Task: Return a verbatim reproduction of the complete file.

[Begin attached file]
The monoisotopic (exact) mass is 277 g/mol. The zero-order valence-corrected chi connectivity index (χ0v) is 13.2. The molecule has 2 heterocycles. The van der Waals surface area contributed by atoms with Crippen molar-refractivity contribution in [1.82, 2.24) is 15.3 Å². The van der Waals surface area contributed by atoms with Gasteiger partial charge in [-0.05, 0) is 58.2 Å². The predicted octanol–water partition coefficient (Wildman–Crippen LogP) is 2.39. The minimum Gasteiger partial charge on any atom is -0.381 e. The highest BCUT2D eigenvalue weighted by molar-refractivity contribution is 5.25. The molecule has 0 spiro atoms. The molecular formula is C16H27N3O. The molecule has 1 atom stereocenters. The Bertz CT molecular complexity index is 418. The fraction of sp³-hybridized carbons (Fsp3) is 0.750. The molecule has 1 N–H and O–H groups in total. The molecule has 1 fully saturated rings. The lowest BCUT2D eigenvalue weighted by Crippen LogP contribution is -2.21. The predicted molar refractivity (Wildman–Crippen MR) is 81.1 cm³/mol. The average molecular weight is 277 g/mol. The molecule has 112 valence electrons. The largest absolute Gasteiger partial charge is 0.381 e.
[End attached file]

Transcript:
The monoisotopic (exact) mass is 277 g/mol. The zero-order valence-corrected chi connectivity index (χ0v) is 13.2. The molecule has 2 heterocycles. The van der Waals surface area contributed by atoms with Crippen molar-refractivity contribution in [1.82, 2.24) is 15.3 Å². The van der Waals surface area contributed by atoms with Gasteiger partial charge in [-0.05, 0) is 58.2 Å². The predicted octanol–water partition coefficient (Wildman–Crippen LogP) is 2.39. The minimum Gasteiger partial charge on any atom is -0.381 e. The highest BCUT2D eigenvalue weighted by molar-refractivity contribution is 5.25. The molecule has 0 spiro atoms. The molecular formula is C16H27N3O. The molecule has 1 atom stereocenters. The Bertz CT molecular complexity index is 418. The fraction of sp³-hybridized carbons (Fsp3) is 0.750. The molecule has 1 N–H and O–H groups in total. The molecule has 1 fully saturated rings. The lowest BCUT2D eigenvalue weighted by Crippen LogP contribution is -2.21. The predicted molar refractivity (Wildman–Crippen MR) is 81.1 cm³/mol. The average molecular weight is 277 g/mol. The molecule has 112 valence electrons. The largest absolute Gasteiger partial charge is 0.381 e.